I always thought I liked the idea of structure, set working hours, routines. My husband called me out on this. I'm more of a free spirit than I realized. I like to do things on my terms. I'm self-motivated and know the work will get done and I don't need anyone strapping me to a desk for certain hours of the day in order to do it. Sometimes, I could probably benefit from that when the inspiration hasn't hit in a long time, but for the most part, having a flexible schedule brings out the best work and best attitude from me. Now, with the billable hour, practicing law actually provides more flexibility than most jobs. As long as you bill time, when you bill it isn't as important. Of course, you're expected to be available and accountable during regular working hours and have meetings and court appearances and things like that, but unlike say, jobs in the medical field with rigid hours, you can sneak out for a doctor's appointment or quick errand and just make up the time later. Still, once I'd tasted total autonomy during that initial break from the law, answering to no one except myself, I knew what I was missing. Especially as a mom, that autonomy is amazing. My kids get sick, and yes it turns my writing schedule upside down while I stay home with them, but there are no clients or colleagues affected, just me, and that makes it way easier.
4. My fans - people still wanted me to write!
The notion continues to shock me. Seriously. How are these thoughts and characters and stories in my head that come out through my fingertips actually becoming a product that people are begging me to give them? I wonder if it will always boggle my mind. I'm so in awe of the concept that I didn’t want to let my readers down by not writing another book. I still don’t. In Stephen King’s Memoir, On Writing, he talks about writing for the “ideal reader” which is supposed to be a single person. All writers have this person in mind when they write, he explains. For me, my ideal reader isn’t one person. It’s my entire fan base. I imagine this might cause some problems at some point, but in general I try to write what I think my fans will like – what will entertain, move, touch them, or make them laugh, smile or cry.
I was watching the 2016 winter Olympics when I realized, oh, this would be a great time to promote my ski racing series! I hadn’t been on social media for my author business stuff in forever. I was still trying to stay focused on my legal work, and somewhat in denial that the urge to keep writing stories wasn’t going away anytime soon. Anyway, I login and see some new messages, all asking me what I’m working on, begging me to write something again, some telling me why my characters or stories mattered to them. I’ve had people tell me that my books motivated them to keep running when they are about to quit, and went on to qualify for nationals, or that they never liked reading and once they discovered my books, they turned into a book nerd, reading all time, or decided they wanted to become a writer. These are the kinds of messages that make me want to write more. It’s so much more than positive affirmation – because book sales will give me that. It’s the personal connection, knowing that what sometimes seems like an exercise disconnected from the real world is actually making a difference on an individual level. Like I said, I’m an extrovert, and knowing that my words connect with people on more than just a superficial level, that is really special to me.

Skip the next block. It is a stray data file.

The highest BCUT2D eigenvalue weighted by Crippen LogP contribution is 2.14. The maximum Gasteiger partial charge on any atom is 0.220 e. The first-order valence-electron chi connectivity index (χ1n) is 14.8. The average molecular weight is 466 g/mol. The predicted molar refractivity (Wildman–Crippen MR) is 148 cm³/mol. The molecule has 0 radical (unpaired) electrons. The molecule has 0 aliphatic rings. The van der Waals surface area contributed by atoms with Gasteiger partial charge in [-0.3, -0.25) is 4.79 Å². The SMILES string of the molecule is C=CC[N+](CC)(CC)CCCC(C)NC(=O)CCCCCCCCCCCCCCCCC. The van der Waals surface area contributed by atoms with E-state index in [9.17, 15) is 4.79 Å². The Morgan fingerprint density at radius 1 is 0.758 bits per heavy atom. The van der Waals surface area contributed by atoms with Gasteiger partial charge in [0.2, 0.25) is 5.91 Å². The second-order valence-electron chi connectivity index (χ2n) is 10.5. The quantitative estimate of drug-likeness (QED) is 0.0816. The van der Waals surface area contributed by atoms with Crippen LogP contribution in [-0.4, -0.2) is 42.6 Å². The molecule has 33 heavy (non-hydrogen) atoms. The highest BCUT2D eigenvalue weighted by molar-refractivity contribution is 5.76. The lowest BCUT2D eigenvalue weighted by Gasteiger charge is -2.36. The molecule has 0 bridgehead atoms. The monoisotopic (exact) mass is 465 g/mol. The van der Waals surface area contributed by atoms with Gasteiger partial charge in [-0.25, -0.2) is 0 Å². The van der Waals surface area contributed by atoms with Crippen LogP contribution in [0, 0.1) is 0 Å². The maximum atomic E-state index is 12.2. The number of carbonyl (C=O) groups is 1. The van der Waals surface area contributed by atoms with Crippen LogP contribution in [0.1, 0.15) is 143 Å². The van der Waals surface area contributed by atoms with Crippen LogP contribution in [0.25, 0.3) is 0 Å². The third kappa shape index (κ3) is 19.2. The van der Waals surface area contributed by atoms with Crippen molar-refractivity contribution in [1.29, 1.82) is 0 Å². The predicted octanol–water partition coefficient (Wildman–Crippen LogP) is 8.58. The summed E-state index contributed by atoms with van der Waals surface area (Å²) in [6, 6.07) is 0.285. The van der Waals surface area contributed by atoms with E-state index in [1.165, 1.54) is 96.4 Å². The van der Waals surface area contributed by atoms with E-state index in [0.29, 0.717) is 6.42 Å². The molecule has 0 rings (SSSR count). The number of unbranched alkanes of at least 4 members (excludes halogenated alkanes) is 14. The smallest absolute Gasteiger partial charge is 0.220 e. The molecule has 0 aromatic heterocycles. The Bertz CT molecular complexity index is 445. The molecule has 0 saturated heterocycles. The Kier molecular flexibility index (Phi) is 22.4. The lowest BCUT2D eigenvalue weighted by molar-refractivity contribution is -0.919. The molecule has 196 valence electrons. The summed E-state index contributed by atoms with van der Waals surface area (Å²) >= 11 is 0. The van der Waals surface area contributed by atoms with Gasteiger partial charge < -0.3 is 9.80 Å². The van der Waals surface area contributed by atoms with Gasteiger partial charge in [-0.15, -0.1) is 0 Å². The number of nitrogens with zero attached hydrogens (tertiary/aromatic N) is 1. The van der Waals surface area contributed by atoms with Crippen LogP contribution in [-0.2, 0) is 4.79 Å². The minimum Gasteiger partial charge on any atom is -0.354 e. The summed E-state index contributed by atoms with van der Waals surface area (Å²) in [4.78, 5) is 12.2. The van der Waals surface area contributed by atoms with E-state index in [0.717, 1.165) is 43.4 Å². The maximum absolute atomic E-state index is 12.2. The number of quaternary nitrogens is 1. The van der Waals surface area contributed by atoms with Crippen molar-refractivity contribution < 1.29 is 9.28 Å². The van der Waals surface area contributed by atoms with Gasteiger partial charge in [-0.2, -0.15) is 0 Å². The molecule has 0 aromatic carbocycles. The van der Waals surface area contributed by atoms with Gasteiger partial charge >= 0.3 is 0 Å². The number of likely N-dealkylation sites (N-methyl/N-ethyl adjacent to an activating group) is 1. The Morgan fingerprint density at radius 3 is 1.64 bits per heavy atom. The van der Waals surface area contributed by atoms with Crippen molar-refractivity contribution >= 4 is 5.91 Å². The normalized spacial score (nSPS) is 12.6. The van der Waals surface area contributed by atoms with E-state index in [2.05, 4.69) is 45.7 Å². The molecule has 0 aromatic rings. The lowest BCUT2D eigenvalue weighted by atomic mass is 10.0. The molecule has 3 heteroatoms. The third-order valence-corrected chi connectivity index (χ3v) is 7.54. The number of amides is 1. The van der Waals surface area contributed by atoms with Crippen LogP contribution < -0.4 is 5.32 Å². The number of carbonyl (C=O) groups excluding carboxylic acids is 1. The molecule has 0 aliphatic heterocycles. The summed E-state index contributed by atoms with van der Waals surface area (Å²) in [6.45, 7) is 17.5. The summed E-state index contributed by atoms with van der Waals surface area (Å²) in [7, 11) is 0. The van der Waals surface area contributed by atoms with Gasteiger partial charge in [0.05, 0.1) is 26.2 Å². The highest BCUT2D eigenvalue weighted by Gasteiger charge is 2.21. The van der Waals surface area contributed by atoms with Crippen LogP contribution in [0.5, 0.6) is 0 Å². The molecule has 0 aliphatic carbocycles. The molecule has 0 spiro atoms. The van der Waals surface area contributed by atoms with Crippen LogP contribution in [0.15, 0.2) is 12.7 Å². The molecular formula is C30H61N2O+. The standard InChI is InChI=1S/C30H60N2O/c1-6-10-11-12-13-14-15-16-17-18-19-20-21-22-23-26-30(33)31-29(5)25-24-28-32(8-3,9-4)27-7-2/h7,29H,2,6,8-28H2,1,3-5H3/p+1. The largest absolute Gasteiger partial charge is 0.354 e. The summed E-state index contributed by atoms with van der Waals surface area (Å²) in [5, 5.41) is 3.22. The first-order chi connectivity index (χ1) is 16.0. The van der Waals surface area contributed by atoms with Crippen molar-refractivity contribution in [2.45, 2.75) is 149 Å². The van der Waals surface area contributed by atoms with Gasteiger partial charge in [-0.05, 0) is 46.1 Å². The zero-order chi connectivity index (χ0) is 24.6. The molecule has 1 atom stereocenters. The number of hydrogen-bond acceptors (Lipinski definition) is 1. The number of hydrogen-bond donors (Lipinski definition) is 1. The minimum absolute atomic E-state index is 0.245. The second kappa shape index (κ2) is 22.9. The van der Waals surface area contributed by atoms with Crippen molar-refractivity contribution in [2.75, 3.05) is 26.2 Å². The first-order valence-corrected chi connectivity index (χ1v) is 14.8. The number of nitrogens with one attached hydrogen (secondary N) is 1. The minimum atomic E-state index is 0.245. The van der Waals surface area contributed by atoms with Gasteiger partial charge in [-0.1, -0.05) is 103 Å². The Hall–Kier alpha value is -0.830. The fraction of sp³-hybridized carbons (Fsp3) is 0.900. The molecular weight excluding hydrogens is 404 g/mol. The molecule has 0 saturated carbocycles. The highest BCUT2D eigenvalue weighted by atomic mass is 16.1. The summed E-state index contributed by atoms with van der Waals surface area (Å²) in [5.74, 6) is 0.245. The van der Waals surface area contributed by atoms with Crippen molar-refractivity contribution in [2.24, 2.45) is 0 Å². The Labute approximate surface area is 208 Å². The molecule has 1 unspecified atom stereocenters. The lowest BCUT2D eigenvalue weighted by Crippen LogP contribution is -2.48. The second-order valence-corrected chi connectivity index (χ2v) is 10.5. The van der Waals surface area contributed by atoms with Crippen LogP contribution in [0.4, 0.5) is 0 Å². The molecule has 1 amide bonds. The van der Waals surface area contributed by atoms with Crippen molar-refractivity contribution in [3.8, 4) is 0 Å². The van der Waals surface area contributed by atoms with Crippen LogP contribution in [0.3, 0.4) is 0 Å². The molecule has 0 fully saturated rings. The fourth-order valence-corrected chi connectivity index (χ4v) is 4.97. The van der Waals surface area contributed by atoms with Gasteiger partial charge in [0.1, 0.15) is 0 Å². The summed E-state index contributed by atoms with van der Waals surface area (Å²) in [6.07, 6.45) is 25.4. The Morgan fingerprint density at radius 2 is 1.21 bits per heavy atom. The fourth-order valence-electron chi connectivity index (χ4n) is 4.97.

5. Bird by Bird by Anne Lamott
Speaking of the importance of giving a shout out to a book that has moved you, Anne Lamott’s book Bird by Bird, a memoir on writing and life, was one of those books that did that for me. I’d read it for the first time when I was in middle or high school I think, and I’d forgotten about it. A friend had given me a copy recently, and I started to re-read it. First, just reading it reminded me that I’d always been interested in being a career author, a “real” fiction writer. People talk about following your passion, and I guess I’d always scoffed a little at that. Who can really make any money following their passion? And doesn’t it take all the fun out of it if you’re doing it for money? I thought I’d just stumbled into writing books, that it was all kind of a fluke and a weird phenomenon that it was making money. I needed to be reminded that I’d read Bird by Bird as a kid because even then, I dreamed of writing fiction that people actually read. Imagine that. I’d done it!
Now, Anne Lamott and I have pretty different backgrounds in some ways, but I totally identified with the underlying messages in that book. And also, it helped me see that writing stories matters. Messages from fans aside, writing is important. I can’t explain it like she can, so just read the book, but basically, it made me see that writing is a legitimate career choice, a legitimate thing to spend time doing and make sacrifices for, even if you can barely scrape by and it feels pointless, but especially if you actually earn a living at it. I hadn’t really believed that until I read her book. I guess I thought that compared to my “real” career choice of the law, writing stories that appeal on a commercial basis to large groups of readers, well, that’s not a real valuable thing to society, is it? Even asking that question now as I write it sounds crazy. All kinds of people have all kinds of weird random jobs that may not always seem valuable to society at every moment, maybe they never do! So why was it so hard for me to accept that writing books is valuable? I dunno, but reading Bird by Bird somehow made me see it. And once I did, the decision was no longer a hard one. It was staring me right in the face, saying DUH! Go write. Just. Go. Write! So, here I am, writing.